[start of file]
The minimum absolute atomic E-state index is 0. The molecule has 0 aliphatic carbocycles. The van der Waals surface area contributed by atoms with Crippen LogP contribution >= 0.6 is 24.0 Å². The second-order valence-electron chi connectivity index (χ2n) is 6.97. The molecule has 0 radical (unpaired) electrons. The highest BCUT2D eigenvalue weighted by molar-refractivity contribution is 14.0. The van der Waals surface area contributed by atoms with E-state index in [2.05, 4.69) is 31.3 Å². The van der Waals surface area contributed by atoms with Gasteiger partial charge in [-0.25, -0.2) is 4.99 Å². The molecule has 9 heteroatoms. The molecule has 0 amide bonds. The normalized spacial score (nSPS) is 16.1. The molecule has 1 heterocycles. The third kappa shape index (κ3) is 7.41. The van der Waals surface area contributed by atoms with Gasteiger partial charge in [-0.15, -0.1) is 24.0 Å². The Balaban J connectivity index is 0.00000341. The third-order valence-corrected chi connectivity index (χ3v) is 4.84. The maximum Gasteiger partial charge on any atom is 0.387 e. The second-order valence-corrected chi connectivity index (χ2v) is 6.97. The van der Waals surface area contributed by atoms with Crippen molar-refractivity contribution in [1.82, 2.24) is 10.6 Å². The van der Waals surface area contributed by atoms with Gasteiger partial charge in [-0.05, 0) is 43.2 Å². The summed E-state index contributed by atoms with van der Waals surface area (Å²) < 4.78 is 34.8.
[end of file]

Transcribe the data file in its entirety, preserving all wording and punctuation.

The minimum absolute atomic E-state index is 0. The molecule has 0 aliphatic carbocycles. The van der Waals surface area contributed by atoms with Crippen LogP contribution >= 0.6 is 24.0 Å². The second-order valence-electron chi connectivity index (χ2n) is 6.97. The molecule has 0 radical (unpaired) electrons. The highest BCUT2D eigenvalue weighted by molar-refractivity contribution is 14.0. The van der Waals surface area contributed by atoms with E-state index in [2.05, 4.69) is 31.3 Å². The van der Waals surface area contributed by atoms with Gasteiger partial charge in [-0.25, -0.2) is 4.99 Å². The molecule has 9 heteroatoms. The molecule has 0 amide bonds. The normalized spacial score (nSPS) is 16.1. The molecule has 1 heterocycles. The third kappa shape index (κ3) is 7.41. The van der Waals surface area contributed by atoms with Gasteiger partial charge in [-0.15, -0.1) is 24.0 Å². The Balaban J connectivity index is 0.00000341. The third-order valence-corrected chi connectivity index (χ3v) is 4.84. The maximum Gasteiger partial charge on any atom is 0.387 e. The second-order valence-corrected chi connectivity index (χ2v) is 6.97. The van der Waals surface area contributed by atoms with Crippen molar-refractivity contribution in [1.82, 2.24) is 10.6 Å². The van der Waals surface area contributed by atoms with Gasteiger partial charge in [-0.05, 0) is 43.2 Å². The summed E-state index contributed by atoms with van der Waals surface area (Å²) < 4.78 is 34.8.